Posted By Claire on April 7, 2016
I’ve been looking forward to this book coming out for some time as I knew that Josephine was working on it. For years, the only real biographies of Katherine Howard were the ones by Lacey Baldwin Smith and Joanna Denny, so I am very pleased that Katherine is now being reappraised by the likes of Conor Byrne, Gareth Russell and Josephine Wilkinson (plus I’m writing about her fall!). It’s good to get different viewpoints on this fifth wife of Henry VIII and to see her getting some attention.
Josephine Wilkinson’s book opens with a beautifully written prologue. It’s actually about the execution of Katherine’s cousin, Queen Anne Boleyn, which confuses you temporarily, but it ends with the words “It was a momentous event. Anne Boleyn was the first Queen of England ever to be executed; none could have imagined that she would not be the last.” It was the perfect opener to this biography, it sets the scene.
The reader is then taken through Katherine’s life chronologically, from her “calamitous childhood” to her execution. It is the perfect go-to book on Katherine because it is so detailed and the quotations, notes, and bibliography show just how meticulously this book has been researched. Josephine challenges the views that Katherine was a foolish and reckless airhead who was allowed to run riot at her stepgrandmother’s houses and who later made the grave error of cheating on her husband the king. Josephine puts forward her view of Katherine’s upbringing and her relationships with Henry Manox, Francis Dereham, and Thomas Culpeper, backing it up with solid primary source evidence. I enjoyed the details on the Dowager Duchess’s household and what life would have been like there for young Katherine. This detailed background and context, along with information on the roles of people in the household and Katherine’s status, help the reader to understand Katherine’s sexual past and to look at it and Katherine in a new light.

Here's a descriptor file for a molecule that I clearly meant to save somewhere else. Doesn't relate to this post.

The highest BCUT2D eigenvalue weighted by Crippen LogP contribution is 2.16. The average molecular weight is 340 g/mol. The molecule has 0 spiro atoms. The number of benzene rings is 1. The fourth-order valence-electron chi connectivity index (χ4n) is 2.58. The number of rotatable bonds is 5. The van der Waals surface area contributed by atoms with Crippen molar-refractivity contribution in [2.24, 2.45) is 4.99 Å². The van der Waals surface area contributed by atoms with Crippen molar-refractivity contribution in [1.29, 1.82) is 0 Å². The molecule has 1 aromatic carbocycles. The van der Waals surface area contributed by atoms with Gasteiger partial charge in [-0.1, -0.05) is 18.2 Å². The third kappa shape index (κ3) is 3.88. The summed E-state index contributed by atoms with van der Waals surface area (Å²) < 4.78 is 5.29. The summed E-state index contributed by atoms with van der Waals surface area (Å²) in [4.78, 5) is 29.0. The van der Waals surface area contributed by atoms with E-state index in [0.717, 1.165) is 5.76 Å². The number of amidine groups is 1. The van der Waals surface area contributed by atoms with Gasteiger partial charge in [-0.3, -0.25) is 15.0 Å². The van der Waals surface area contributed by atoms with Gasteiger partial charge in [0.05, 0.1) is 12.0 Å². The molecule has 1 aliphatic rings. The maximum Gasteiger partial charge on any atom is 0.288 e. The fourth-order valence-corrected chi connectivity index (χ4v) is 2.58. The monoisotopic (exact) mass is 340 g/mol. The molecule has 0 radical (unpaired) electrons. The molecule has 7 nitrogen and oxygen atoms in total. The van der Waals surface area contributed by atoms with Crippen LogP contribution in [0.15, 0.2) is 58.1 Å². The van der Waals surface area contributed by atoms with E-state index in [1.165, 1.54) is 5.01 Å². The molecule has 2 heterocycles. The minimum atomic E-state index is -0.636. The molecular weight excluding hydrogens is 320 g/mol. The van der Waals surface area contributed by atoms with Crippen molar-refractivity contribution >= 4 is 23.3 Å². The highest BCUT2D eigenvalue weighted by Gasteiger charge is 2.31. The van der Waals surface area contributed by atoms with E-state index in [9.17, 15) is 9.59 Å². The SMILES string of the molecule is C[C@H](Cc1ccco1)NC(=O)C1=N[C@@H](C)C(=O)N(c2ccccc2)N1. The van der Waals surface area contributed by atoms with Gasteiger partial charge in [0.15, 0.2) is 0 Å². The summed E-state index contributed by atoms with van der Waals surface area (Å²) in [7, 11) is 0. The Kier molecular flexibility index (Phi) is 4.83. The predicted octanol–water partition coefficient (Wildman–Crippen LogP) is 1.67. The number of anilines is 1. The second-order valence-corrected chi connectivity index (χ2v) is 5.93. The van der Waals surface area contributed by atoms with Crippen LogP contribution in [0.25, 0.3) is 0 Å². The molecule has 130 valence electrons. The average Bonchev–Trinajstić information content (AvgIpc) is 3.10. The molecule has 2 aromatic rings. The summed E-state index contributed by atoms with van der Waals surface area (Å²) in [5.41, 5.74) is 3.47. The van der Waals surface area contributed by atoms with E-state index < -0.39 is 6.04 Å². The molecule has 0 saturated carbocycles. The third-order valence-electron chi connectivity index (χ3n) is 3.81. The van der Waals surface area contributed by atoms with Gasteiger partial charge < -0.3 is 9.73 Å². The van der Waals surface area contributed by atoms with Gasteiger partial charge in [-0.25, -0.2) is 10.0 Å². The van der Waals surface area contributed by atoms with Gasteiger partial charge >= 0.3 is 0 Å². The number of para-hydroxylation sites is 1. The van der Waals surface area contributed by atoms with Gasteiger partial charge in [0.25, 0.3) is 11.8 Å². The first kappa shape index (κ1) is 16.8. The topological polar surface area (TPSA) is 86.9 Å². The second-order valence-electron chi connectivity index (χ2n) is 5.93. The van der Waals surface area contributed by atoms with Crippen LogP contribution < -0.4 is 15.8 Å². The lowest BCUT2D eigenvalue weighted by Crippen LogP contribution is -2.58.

One thing that really made me stop and think was Josephine’s depiction of Katherine’s marriage to Henry VIII. So often we think of Katherine as a young girl forced to marry a much older, smelly, bad-tempered tyrant of a man who’s well past his prime, but Josephine asks us to consider an alternative. It is clear that Henry VIII doted on his young wife and perhaps Katherine was happy with this. Here was a man who was gentle and loving to her, and who offered her security. Josephine writes of how he shielded her from his temper and treated her well. He showed Katherine “genuine, passionate love, and had treated her with respect.” So why then did she look to Thomas Culpeper, you may ask, well perhaps that wasn’t what it seemed either.
I’m not going to spoil this book by sharing any more information. If you’re interested in reading a fresh take on Katherine Howard then this is a must-read. Although it’s fully referenced and is perfect for a research book, Josephine uses a writing style that would draw any Tudor enthusiast into Katherine’s story. It is an enjoyable and enlightening read.
Looming out of the encroaching darkness of the February evening was London Bridge, still ornamented with the severed heads of Thomas Culpeper and Francis Dereham; the terrible price they had paid for suspected intimacy with the queen.
Katherine now reached the Tower of London, her final destination.
Katherine Howard was the fifth wife of Henry VIII and cousin to the executed Anne Boleyn. She first came to court as a young girl of fourteen, but even prior to that her fate had been sealed and she was doomed to die. She was beheaded in 1542 for crimes of adultery and treason, in one of the most sensational scandals of the Tudor age.
The traditional story of Henry VIII’s fifth queen dwells on her sexual exploits before she married the king, and her execution is seen as her just dessert for having led an abominable life. However, the true story of Katherine Howard could not be more different.
Far from being a dark tale of court factionalism and conspiracy, Katherine’s story is one of child abuse, family ambition, religious conflict and political and sexual intrigue. It is also a tragic love story. A bright, kind and intelligent young woman, Katherine was fond of clothes and dancing, yet she also had a strong sense of duty and tried to be a good wife to Henry. She handled herself with grace and queenly dignity to the end, even as the barge carrying her on her final journey drew up at the Tower of London, where she was to be executed for high treason.
Little more than a child in a man’s world, she was the tragic victim of those who held positions of authority over her, and from whose influence she was never able to escape.
Hardcover: 320 pages
Publisher: John Murray (7 April 2016)
Available as a hardback and kindle now from Amazon UK and as a kindle book from Amazon.com. I haven’t seen a date for the US hardback.